Then he second-guessed himself. Mrs. Drinkwater was never a pilot. He was thinking Ray's old man. On top of that, Jon was starting to think he might have mixed the code words up with an oatmeal recipe.
The heavy drug dosages weren't helping. He started to laugh out loud then, and sing Barney the Batrachiosapian's counting song.
"I have fun"
"With number one!
"Number one is so much fun!"
Mrs. Drinkwater told him it was okay. She said to get some rest, not to worry about the rent just then, and she politely hung up.
After that, Jon remembered the bed telling him that he wouldn't be allowed to take any more calls. It was too stressful. It brought him his usual stack of IVA consent and release papers to sign and initial. It promised him that once he did the paperwork, he could go back to watching Barney.
For three or four weeks (or was it five?) Jon just existed, eating his meals, taking his meds, and watching shows like Barney and Playtime Planetside Pals. The bed helpfully attended to all of his needs, bringing his paperwork once a week, and encouraging him to give the right answers on the government's quality surveys.
On May 30, 2284, the notice he'd been waiting for arrived in the print-paper mail. Jon smiled through the medicine haze.
And he waited.
By five o'clock Jon still felt heady and dazed, but it was still better than he'd felt earlier in the afternoon. And since the bed would be ready to give him his evening dose in a few minutes, it was now or never. Jon wheeled himself over to the closet. He dug inside for the baseball bat and turned to face the HealthAid.
"What do you think you're doing, Mr. Hale?"
Jon smiled. It felt good to be in power again, to have some control. "I'm going to smash you into scrap. Then I'm going to dump the pieces of you into a trash disintegrator."
"If any damage is done to my systems," the bed reminded him, "a signal is beamed to the Department of Interstellar Veteran's Affairs. You would face criminal charges and imprisonment on Charon."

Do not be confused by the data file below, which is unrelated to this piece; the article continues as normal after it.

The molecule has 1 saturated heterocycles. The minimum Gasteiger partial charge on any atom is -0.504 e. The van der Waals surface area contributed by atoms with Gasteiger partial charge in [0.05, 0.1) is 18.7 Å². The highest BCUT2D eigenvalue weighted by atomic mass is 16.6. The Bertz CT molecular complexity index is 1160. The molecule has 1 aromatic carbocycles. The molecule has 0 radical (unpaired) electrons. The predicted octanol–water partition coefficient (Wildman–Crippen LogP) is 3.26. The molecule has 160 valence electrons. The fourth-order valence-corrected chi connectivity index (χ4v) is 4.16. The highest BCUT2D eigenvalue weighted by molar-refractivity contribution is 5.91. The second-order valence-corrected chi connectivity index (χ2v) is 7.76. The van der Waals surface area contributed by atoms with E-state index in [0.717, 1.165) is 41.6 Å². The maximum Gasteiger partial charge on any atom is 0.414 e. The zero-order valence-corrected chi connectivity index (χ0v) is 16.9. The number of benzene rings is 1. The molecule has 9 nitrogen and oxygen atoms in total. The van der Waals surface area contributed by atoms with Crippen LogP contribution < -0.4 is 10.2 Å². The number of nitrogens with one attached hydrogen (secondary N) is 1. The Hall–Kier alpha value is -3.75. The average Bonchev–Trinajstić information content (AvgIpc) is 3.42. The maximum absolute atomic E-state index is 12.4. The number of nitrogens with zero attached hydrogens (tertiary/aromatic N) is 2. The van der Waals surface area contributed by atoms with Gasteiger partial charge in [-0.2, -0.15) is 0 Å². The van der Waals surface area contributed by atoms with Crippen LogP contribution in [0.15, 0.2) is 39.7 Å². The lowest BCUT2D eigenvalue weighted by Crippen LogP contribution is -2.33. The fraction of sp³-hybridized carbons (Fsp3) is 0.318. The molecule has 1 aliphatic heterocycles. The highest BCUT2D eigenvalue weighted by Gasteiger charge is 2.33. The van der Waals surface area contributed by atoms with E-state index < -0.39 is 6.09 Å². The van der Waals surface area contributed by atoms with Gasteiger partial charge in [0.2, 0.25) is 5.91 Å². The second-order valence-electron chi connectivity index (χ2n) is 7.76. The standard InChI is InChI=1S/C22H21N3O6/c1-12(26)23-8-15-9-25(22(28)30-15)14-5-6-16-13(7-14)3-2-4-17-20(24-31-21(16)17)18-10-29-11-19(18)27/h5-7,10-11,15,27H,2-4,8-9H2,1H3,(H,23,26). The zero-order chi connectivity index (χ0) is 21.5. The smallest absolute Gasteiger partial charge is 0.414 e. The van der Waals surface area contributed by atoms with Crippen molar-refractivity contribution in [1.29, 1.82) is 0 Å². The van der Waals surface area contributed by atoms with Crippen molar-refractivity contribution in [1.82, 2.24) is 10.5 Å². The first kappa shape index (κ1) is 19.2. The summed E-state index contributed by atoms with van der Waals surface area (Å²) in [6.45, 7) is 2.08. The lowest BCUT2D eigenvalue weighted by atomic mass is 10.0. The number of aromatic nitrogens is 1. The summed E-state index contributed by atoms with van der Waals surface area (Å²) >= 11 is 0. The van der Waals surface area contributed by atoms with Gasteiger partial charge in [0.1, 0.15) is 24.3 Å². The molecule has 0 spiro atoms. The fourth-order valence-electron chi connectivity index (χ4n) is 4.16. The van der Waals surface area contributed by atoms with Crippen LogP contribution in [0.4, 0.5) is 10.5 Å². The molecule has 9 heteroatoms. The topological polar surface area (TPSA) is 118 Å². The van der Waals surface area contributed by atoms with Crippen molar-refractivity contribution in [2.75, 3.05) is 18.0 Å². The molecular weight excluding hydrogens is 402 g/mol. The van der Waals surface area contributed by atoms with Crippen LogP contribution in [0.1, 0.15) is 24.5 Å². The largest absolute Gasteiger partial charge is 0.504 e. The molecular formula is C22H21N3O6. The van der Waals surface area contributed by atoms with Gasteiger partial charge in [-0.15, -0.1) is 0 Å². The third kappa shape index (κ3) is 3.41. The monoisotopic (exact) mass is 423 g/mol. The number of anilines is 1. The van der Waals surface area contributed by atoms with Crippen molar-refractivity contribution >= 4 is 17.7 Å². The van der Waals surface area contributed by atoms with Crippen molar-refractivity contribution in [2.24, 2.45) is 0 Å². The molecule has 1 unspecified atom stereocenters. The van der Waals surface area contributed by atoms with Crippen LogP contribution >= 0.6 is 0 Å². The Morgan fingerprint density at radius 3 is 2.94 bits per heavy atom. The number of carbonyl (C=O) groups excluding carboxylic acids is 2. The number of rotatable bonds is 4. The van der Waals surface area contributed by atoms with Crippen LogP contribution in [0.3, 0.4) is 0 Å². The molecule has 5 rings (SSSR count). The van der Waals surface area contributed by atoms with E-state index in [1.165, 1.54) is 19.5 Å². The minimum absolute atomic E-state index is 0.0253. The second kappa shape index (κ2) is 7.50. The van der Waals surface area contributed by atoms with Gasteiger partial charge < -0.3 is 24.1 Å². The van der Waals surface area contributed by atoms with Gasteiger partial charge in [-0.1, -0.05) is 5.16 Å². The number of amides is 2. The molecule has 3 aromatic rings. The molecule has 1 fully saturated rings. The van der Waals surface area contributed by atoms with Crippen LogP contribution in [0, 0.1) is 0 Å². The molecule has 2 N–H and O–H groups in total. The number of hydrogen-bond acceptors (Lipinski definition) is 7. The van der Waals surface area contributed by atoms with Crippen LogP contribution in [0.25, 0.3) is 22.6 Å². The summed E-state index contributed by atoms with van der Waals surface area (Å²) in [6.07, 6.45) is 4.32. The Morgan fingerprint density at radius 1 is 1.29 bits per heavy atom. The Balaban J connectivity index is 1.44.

"I know that. But the IVA is going to ignore the signal."
The bed seemed unsure now. Could a machine feel doubt? It slowly motored backward. "What makes you believe that would be the case, Mr. Hale?"
Jon pointed to the corner of the apartment, at the old motorchair. "I filed a repair and service request on that thing thirteen years ago. And every so often, I get another print-paper notice telling me my request is pending. But the other day, when I talked to that bug-creature in special claims, he told me that my request was never filed. So that got me thinking."
"You're acting irrationally, Mr. Hale. You appear agitated. I recommend a sedative."
Jon smiled. He wheeled closer. "So I filed a service request on you. I snuck it in with the weekly liability-release forms. And do you know what I got today?" Jon held the paper up in front of him. The bed's optical sensor focused on it.
"It's a notice that says my request on you is pending. Which means that hell will freeze over before you get any kind of response from the IVA."
"Mr. Hale, this is a foolish chance to take. When the IVA reads my distress signal, they'll file charges against you for violation of the—"
"Yeah, I thought about that. That's why I told them your network link was sending erroneous messages."
For the first time since it had arrived, the bed didn't have anything to say. Jon smile stretched from ear to ear now. He lightly drummed his fingers on the bat. “You see it yet, you condescending pile of scrap? I finally figured it out. There’s a way to convince the Department of Interstellar Veterans Affairs to pretend you don’t exist. All I had to do was ask them to fix you."
"Mr. Hale, please don’t do this. You'll only aggravate yourself."
Jon hefted the bat, tested the weight. It was nice and heavy. It would do nicely. "Nope. I think that by the end of this, I'm actually going to feel pretty good."
Jon slept after he was finished. A deep, restful sleep. When he woke up he called Ray Johnstone. He said he'd make it back to work on Monday.
Yes, he said. His convalescence was over. He felt much better now.
Pilot Program originally appeared in Galaxy's Edge Magazine #29. Copyright 2017 Daniel J. Davis.
I'm an award-winning science fiction and fantasy writer based out of North Carolina. This is where I scream into the digital void. I like cookies.